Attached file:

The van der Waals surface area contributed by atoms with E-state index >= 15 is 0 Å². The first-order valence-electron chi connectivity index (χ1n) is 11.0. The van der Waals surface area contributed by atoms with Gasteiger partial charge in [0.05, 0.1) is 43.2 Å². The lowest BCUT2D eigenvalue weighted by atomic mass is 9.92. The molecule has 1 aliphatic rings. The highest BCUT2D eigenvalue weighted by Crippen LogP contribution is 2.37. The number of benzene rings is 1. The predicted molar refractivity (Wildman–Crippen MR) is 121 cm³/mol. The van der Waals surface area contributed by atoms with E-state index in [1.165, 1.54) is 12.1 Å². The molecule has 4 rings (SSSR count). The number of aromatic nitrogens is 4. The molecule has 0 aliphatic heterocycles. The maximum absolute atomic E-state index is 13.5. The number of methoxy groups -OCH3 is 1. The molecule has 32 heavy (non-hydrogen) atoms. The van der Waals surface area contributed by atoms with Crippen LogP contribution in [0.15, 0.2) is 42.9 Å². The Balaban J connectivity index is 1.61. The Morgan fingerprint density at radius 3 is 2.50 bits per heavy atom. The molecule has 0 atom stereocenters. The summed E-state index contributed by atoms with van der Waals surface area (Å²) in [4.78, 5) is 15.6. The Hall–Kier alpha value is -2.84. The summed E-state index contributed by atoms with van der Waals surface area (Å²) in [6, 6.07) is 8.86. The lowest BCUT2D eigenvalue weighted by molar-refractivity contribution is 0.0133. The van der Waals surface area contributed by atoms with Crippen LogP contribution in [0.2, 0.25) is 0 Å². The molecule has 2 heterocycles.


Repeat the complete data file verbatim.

The van der Waals surface area contributed by atoms with E-state index >= 15 is 0 Å². The first-order valence-electron chi connectivity index (χ1n) is 11.0. The van der Waals surface area contributed by atoms with Gasteiger partial charge in [0.05, 0.1) is 43.2 Å². The lowest BCUT2D eigenvalue weighted by atomic mass is 9.92. The molecule has 1 aliphatic rings. The highest BCUT2D eigenvalue weighted by Crippen LogP contribution is 2.37. The number of benzene rings is 1. The predicted molar refractivity (Wildman–Crippen MR) is 121 cm³/mol. The van der Waals surface area contributed by atoms with E-state index in [1.165, 1.54) is 12.1 Å². The molecule has 4 rings (SSSR count). The number of aromatic nitrogens is 4. The molecule has 0 aliphatic heterocycles. The maximum absolute atomic E-state index is 13.5. The number of methoxy groups -OCH3 is 1. The molecule has 32 heavy (non-hydrogen) atoms. The van der Waals surface area contributed by atoms with Crippen LogP contribution in [0.15, 0.2) is 42.9 Å². The Balaban J connectivity index is 1.61. The Morgan fingerprint density at radius 3 is 2.50 bits per heavy atom. The molecule has 0 atom stereocenters. The summed E-state index contributed by atoms with van der Waals surface area (Å²) in [4.78, 5) is 15.6. The Hall–Kier alpha value is -2.84. The summed E-state index contributed by atoms with van der Waals surface area (Å²) in [6, 6.07) is 8.86. The lowest BCUT2D eigenvalue weighted by molar-refractivity contribution is 0.0133. The van der Waals surface area contributed by atoms with Crippen LogP contribution in [0.2, 0.25) is 0 Å². The molecule has 2 heterocycles.